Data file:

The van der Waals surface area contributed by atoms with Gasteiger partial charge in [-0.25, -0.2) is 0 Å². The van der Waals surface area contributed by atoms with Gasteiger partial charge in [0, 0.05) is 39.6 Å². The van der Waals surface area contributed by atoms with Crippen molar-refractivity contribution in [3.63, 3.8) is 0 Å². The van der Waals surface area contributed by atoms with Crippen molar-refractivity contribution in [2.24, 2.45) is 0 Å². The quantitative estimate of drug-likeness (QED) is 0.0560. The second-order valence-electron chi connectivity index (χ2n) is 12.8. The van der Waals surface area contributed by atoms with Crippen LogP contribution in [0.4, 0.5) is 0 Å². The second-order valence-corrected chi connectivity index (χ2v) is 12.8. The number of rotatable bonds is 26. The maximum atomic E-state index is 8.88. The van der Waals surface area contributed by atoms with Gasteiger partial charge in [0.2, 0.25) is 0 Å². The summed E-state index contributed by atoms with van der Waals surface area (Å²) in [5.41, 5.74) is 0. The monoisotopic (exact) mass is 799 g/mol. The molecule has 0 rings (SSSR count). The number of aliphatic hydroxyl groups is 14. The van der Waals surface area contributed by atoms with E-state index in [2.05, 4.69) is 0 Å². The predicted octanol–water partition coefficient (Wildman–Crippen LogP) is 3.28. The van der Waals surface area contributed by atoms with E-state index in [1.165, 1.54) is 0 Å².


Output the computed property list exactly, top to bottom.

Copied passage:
The van der Waals surface area contributed by atoms with Gasteiger partial charge in [-0.25, -0.2) is 0 Å². The van der Waals surface area contributed by atoms with Gasteiger partial charge in [0, 0.05) is 39.6 Å². The van der Waals surface area contributed by atoms with Crippen molar-refractivity contribution in [3.63, 3.8) is 0 Å². The van der Waals surface area contributed by atoms with Crippen molar-refractivity contribution in [2.24, 2.45) is 0 Å². The quantitative estimate of drug-likeness (QED) is 0.0560. The second-order valence-electron chi connectivity index (χ2n) is 12.8. The van der Waals surface area contributed by atoms with Crippen LogP contribution in [0.4, 0.5) is 0 Å². The second-order valence-corrected chi connectivity index (χ2v) is 12.8. The number of rotatable bonds is 26. The maximum atomic E-state index is 8.88. The van der Waals surface area contributed by atoms with Gasteiger partial charge in [0.2, 0.25) is 0 Å². The summed E-state index contributed by atoms with van der Waals surface area (Å²) in [5.41, 5.74) is 0. The monoisotopic (exact) mass is 799 g/mol. The molecule has 0 rings (SSSR count). The number of aliphatic hydroxyl groups is 14. The van der Waals surface area contributed by atoms with E-state index in [2.05, 4.69) is 0 Å². The predicted octanol–water partition coefficient (Wildman–Crippen LogP) is 3.28. The van der Waals surface area contributed by atoms with E-state index in [1.165, 1.54) is 0 Å².